Until then, we’d love to hear what you all think of this decision. Please comment!

Gluten-Free Sunscreen

Summer is well underway and I hope you’re all slathering on the sunscreen. Gluten-free sunscreen, that is. Sunscreen may not taste good, but if you get it on your fingers it’s quite easy to get it into your mouth. Here’s a list of some GF sunscreens that we’ve heard about to get you browning, not grilling. Just make sure to double check the ingredients list to be safe.

Taste Test: Pom Wonderful Pomegranate Juice

Tangy, sour, tart, and sweet, Pom Wonderful Pomegranate Juice dances on your tongue with every sip. Its flavor makes you want to purse your lips and cringe and at the same time smack your lips and say “Ahhh” after every refreshing sip.

It’s a drink with split tastes. Cranberry juice most similarly relates, but Pom kicks your tongue just that much harder. But yet you still keep drinking it. It’s as though the intensity of the juice, its fierce assault on your tongue forces you to drink more. And more. Until that distinctive figure-8-shaped bottle is all empty.

Pom claims its juice provides number of health benefits. Among them – increased blood flow to the heart, decrease in arterial plaque, improved prostate health, improved erectile function, and high antioxidant potency.

A graph in the documentation sent to us along with samples from the company illustrates that Pom Wonderful contains even more antioxidants than red wine, whose health benefits have been long touted. Nonetheless, these health claims should be taken with a grain of salt – antioxidant supplements have shown few health benefits in clinical trials, leading some researchers to believe that the increases in life span and drops in cancer rates seen from eating fruits and vegetables may be due to other nutrients. Nonetheless, in spite of this doubt about the role of antioxidants, the nutritional benefits from consuming fruits such as pomegranates are backed by substantial research, as evidenced here.

The price of the beverage also seemed a bit high – our local grocery stores sold the juice in 16 ounce bottles for $3.99, or roughly 25 cents per ounce. But this high price is likely due to the fact that manufacturing 100% pomegranate juice is often an excruciating process, as each individual pomegranate yields only small amounts of juice.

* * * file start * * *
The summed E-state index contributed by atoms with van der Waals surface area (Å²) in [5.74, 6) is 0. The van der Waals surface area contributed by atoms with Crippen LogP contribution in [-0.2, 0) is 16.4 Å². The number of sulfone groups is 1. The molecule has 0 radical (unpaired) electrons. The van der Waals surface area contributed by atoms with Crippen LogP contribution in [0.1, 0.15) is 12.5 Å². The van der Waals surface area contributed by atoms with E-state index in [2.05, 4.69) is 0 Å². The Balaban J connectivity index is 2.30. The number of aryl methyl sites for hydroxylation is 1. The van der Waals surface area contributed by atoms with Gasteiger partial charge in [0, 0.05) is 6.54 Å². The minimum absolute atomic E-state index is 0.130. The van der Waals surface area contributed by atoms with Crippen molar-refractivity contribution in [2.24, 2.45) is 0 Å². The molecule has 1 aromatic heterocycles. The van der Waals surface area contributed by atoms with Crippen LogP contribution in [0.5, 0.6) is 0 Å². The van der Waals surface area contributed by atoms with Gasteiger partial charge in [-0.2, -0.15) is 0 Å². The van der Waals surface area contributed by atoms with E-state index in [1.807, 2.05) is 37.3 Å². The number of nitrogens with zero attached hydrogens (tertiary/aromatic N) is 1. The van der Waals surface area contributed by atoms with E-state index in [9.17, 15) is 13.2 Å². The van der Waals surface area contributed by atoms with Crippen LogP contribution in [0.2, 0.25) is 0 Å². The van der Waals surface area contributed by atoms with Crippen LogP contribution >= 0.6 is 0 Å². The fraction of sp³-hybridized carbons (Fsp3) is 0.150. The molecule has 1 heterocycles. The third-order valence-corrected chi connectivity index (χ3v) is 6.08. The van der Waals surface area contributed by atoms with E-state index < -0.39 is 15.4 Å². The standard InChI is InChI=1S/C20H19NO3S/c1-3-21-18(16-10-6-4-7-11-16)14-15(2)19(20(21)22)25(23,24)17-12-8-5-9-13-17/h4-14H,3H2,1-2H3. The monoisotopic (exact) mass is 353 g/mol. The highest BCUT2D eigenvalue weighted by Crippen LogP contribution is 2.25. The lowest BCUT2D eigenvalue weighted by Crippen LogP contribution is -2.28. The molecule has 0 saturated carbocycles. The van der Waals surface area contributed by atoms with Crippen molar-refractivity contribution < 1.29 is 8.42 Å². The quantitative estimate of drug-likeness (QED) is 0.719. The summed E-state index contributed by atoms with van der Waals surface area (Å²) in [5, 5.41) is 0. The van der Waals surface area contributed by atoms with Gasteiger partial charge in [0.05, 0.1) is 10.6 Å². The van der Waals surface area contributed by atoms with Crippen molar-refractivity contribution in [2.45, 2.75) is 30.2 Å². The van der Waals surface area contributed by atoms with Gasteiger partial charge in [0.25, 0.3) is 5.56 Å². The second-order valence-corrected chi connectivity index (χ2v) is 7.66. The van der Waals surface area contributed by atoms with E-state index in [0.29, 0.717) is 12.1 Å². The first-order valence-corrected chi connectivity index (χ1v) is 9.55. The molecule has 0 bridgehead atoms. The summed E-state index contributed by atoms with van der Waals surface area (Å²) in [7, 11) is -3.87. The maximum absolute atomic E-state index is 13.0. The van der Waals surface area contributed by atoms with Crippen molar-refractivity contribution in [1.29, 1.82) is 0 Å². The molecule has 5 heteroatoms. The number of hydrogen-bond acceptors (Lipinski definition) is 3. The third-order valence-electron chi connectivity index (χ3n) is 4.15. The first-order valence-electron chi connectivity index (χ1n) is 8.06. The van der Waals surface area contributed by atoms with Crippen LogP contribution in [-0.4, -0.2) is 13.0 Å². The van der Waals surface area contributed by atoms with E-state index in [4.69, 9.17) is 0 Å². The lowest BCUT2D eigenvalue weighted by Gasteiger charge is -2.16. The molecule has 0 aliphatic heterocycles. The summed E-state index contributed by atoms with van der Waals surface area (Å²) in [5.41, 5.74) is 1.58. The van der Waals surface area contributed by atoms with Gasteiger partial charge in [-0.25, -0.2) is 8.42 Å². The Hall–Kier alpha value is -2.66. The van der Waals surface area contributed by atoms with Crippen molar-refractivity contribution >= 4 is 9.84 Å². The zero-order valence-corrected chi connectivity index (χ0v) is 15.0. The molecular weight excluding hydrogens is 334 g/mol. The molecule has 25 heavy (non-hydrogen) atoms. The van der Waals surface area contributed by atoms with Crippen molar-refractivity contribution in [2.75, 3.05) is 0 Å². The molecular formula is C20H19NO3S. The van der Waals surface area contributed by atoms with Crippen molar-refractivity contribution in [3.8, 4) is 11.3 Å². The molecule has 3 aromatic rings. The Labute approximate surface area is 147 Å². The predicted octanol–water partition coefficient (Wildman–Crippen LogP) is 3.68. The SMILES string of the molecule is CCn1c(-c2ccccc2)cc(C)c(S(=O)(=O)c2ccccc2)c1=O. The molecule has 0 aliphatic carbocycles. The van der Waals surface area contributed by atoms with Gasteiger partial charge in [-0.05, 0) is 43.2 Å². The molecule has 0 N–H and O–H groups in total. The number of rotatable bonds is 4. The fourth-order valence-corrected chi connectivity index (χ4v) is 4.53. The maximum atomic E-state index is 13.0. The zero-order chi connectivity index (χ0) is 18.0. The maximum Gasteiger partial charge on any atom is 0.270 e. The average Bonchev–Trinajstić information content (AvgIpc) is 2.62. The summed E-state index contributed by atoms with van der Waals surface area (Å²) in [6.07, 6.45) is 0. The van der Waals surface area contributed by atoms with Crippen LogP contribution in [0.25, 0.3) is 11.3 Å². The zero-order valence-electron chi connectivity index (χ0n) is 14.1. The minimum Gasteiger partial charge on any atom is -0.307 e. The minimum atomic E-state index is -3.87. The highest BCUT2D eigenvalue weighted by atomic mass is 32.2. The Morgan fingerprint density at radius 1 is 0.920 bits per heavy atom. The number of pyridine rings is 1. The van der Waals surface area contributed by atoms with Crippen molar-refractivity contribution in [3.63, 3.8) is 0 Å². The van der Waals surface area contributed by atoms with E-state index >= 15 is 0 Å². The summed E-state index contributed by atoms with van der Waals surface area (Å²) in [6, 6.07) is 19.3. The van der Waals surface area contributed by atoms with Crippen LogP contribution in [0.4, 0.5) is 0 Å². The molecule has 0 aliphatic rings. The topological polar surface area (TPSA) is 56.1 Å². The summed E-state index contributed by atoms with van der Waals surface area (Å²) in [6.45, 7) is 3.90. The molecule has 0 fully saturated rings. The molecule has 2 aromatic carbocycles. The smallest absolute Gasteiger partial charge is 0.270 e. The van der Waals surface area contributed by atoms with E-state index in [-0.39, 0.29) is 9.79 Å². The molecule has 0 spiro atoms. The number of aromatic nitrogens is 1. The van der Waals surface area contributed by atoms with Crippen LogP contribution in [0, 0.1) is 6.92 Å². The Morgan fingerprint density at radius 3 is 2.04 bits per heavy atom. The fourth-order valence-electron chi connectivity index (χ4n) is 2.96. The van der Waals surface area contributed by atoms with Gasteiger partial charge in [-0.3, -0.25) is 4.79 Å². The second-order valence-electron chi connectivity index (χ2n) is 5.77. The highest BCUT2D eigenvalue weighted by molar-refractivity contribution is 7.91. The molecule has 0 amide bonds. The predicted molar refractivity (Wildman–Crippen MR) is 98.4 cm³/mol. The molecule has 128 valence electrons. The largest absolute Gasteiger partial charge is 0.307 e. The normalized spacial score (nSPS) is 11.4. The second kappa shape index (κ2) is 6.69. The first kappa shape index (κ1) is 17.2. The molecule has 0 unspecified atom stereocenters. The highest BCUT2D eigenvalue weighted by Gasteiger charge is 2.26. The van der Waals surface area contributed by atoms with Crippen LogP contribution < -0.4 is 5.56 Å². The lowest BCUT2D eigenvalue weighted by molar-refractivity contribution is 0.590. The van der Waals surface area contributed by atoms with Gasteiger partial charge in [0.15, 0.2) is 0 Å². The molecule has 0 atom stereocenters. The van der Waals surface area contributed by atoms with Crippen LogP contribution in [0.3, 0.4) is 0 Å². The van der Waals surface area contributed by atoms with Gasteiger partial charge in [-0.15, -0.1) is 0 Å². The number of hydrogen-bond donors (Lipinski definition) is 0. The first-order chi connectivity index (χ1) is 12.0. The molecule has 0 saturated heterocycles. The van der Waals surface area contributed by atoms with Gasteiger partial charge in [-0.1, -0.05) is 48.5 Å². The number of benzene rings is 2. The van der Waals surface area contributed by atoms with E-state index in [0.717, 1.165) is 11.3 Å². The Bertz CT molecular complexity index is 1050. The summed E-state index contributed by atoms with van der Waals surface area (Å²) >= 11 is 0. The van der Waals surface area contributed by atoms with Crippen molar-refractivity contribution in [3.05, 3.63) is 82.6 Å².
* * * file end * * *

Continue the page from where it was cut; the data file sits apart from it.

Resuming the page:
Nonetheless, this product is a delicious beverage with a unique, astringent taste that’s as refreshing as any juice we’ve tested.

Pom Wonderful Pomegranate Juice is listed in the most recent edition in our Essential Gluten-Free Grocery Guide. As always, we are never paid to review a product, but we did receive a free sample of the juice from Pom.

Have any of you tried Pom? What did you think of it? Let us know!

Avid Athlete Abstains (from Gluten)

Sports Fans will enjoy a blog I stumbled upon the other day: Gluten-Free Triathlon Training Tips for Triathletes. The blog, written by award-winning triathlete John Martin Forberger, helps aspiring triathletes train for swimming, biking, and running. Forberger punctuates his exercise suggestions with tips for chowing down celiac style. Quick preview: he recommends eggs.

Forberger wants you to know that eating gluten-free won’t slow you down:

I have participated in several races and won several triathlons while maintaining a full gluten-free diet. I ventured into the triathlon world as a former high school track & field runner and just a decent swimmer. I had zero biking experience. The bottom line – it is possible to eat a gluten-free diet and compete in endurance sports.

A blunt tone—”He didn’t become one of People’s Sexiest Men Alive by sitting on the couch all day eating chocolate Haagen-Dazs”—and an entertaining variety of topics turn this blog into an addictive pleasure. Follow the link and you will learn exercises for toning your shoulders, the pros and cons of various kinds of bikes, which triathlete is sponsored by which company, advice for how to impress your spouse, and a review of GF protein powder.  Have a good time reading and then, as I’m sure Forberger would agree, get off your butt!

Blogger of the Month: Melissa McLean Jory

I feel so excited but nervous about signing up for a CSA (community-supported agriculture). CSA is a system that allows a farmer to sell “shares” of her farm produce to local consumers, typically in a weekly box of fruit and vegetables. If you haven’t yet jumped on the farm-share bandwagon, consider the pros as listed by

Advantages for farmers:

  • Get to spend time marketing the food early in the year, before their 16 hour days in the field begin
  • Receive payment early in the season, which helps with the farm’s cash flow
  • Have an opportunity to get to know the people who eat the food they grow

Advantages for consumers: